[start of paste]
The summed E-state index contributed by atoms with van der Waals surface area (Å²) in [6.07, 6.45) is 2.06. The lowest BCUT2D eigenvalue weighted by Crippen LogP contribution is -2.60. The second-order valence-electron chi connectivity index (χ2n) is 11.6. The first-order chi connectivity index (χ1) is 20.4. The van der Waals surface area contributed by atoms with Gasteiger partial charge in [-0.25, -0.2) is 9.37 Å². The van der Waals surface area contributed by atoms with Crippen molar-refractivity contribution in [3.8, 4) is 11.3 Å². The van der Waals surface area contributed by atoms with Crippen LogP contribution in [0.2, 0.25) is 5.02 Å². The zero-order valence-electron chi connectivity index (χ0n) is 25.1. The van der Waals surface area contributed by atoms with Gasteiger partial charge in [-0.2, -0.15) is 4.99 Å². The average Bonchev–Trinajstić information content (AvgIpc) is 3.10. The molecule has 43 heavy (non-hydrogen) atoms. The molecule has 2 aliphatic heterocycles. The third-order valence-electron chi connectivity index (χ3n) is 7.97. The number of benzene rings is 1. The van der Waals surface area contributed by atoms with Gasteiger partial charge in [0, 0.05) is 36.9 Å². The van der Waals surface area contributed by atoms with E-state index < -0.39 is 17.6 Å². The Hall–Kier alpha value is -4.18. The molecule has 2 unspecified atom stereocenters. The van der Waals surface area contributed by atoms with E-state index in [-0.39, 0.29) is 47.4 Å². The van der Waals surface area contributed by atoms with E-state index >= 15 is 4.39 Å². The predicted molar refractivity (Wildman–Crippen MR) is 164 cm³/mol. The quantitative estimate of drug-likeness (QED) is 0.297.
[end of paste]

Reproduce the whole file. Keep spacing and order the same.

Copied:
The summed E-state index contributed by atoms with van der Waals surface area (Å²) in [6.07, 6.45) is 2.06. The lowest BCUT2D eigenvalue weighted by Crippen LogP contribution is -2.60. The second-order valence-electron chi connectivity index (χ2n) is 11.6. The first-order chi connectivity index (χ1) is 20.4. The van der Waals surface area contributed by atoms with Gasteiger partial charge in [-0.25, -0.2) is 9.37 Å². The van der Waals surface area contributed by atoms with Crippen molar-refractivity contribution in [3.8, 4) is 11.3 Å². The van der Waals surface area contributed by atoms with Crippen LogP contribution in [0.2, 0.25) is 5.02 Å². The zero-order valence-electron chi connectivity index (χ0n) is 25.1. The van der Waals surface area contributed by atoms with Gasteiger partial charge in [-0.2, -0.15) is 4.99 Å². The average Bonchev–Trinajstić information content (AvgIpc) is 3.10. The molecule has 43 heavy (non-hydrogen) atoms. The molecule has 2 aliphatic heterocycles. The third-order valence-electron chi connectivity index (χ3n) is 7.97. The number of benzene rings is 1. The van der Waals surface area contributed by atoms with Gasteiger partial charge in [0, 0.05) is 36.9 Å². The van der Waals surface area contributed by atoms with E-state index < -0.39 is 17.6 Å². The Hall–Kier alpha value is -4.18. The molecule has 2 unspecified atom stereocenters. The van der Waals surface area contributed by atoms with E-state index in [-0.39, 0.29) is 47.4 Å². The van der Waals surface area contributed by atoms with E-state index >= 15 is 4.39 Å². The predicted molar refractivity (Wildman–Crippen MR) is 164 cm³/mol. The quantitative estimate of drug-likeness (QED) is 0.297.